In Denver, Animal Control decides which dogs are pit bulls. But what happens if they're wrong?
For three months, Dexter was considered guilty of being a pit bull. Like hundred of dogs every year, Dexter had been seized on suspicion of being a pit bull by Denver Animal Care & Control officers, then impounded at the Denver animal shelter — where three "Pit Bull Evaluation Team" employees determined that he had enough pit bull blood to qualify as illegal under the city's controversial, twenty-year-old pit bull ban. Dexter would probably have been put down if his owner, Kevin O'Connell of Thornton, hadn't paid over $500 to bail him out and hadn't signed an affidavit swearing that the dog would never again come within Denver city limits ("In the Dog House," September 23, 2009). But O'Connell didn't stop there. While many pit bull owners either abandon their pets to Denver's euthanasia room or take their pets away and abandon the city altogether, O'Connell decided to fight. He asked that a hearing officer evaluate the work of the pit bull evaluators — a step provided for in the language of the ban.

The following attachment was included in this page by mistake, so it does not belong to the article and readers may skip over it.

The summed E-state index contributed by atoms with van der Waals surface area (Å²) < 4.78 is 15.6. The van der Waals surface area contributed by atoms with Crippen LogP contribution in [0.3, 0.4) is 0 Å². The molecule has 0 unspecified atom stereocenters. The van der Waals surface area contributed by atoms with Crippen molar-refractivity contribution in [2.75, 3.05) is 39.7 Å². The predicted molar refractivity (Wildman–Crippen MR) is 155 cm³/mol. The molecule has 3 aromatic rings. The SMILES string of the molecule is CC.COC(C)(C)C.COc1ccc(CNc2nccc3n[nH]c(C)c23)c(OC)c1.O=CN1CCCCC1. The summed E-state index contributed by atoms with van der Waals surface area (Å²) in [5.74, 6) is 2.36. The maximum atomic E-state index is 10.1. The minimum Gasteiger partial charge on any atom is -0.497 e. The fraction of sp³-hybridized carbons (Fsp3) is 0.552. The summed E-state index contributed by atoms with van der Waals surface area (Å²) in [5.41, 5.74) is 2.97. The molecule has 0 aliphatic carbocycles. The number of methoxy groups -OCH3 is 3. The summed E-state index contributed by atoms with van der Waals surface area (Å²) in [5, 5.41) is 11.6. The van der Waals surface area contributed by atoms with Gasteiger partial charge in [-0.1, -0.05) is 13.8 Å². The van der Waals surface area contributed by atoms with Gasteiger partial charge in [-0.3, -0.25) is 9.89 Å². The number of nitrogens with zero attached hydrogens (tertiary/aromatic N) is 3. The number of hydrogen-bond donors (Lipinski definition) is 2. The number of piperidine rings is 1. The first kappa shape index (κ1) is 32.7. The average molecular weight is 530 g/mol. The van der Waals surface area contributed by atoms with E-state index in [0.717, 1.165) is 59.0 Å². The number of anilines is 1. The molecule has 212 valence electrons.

Last week, after numerous delays, Denver hearing officer Ann Cisneros ruled that all three of the city's evaluators had been incorrect in labeling Dexter a pit bull.
"I think I want to take him downtown and buy him a beer," O'Connell says. And if he does bring Dexter downtown, you can bet that he'll also bring a copy of the letter that officially removed the pit bull label from the four-year-old mutt he adopted in Texas.